One point I didn’t emphasize enough in my column is Obama’s notion that the law and precedent should rule in “95 percent of the cases,” but in the other 5% Justices should go with their heart. Obama says: “In those cases, adherence to precedent and rules of construction and interpretation will only get you through the 25th mile of the marathon. That last mile can only be determined on the basis of one’s deepest values, one’s core concerns, one’s broader perspectives on how the world works, and the depth and breadth of one’s empathy.”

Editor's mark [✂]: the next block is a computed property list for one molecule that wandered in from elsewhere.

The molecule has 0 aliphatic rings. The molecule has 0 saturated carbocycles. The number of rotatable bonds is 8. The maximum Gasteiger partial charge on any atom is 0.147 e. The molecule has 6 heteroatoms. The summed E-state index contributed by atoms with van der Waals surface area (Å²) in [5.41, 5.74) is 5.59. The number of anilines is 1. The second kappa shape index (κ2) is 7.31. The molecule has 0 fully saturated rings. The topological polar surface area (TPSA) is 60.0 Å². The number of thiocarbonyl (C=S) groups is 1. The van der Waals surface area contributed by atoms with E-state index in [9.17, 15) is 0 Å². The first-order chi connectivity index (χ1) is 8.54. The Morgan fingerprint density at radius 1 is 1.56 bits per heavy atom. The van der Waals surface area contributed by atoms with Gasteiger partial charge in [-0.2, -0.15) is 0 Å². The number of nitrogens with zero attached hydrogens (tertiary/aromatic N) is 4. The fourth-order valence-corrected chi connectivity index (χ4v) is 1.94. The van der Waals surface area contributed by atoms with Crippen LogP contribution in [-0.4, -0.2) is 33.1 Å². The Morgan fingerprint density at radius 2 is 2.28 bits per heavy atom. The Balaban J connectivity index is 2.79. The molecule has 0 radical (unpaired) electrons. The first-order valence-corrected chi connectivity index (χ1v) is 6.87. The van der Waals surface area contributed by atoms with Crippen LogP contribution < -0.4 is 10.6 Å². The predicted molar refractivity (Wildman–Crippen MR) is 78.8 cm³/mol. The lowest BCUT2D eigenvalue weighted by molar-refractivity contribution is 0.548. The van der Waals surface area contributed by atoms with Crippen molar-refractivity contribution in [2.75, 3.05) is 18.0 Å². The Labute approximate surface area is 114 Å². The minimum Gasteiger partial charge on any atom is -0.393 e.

Put aside for a moment whether you take Obama’s words at face value or whether you think this is all code for judicial activism. What gets lost here is this 95% of the time thing. Try to add up all the famous and controversial cases you can think of. Marbury v. Madison, Plessy, Schecter, Brown, Miranda, Casey, etc etc. My guess is that even for a fairly informed person, all of those cases don’t add up to much more than 1% of the lifetime caseload of the Supreme Court. But even if they add up to 5%, that’s still pretty much all of the divisive, culture-changing, economy-transforming, cases the Court hears. And in those cases, Obama thinks one perspective — independent from law, constitution, and precedent — should dominate. If I thought Obama honestly believed that all that stuff about “broader perspectives” and “how the world works” was simply code for wisdom and judgement, I’d be fine with it. But it’s clear (to me at least) that he doesn’t mean anything of the sort. And that’s very troubling.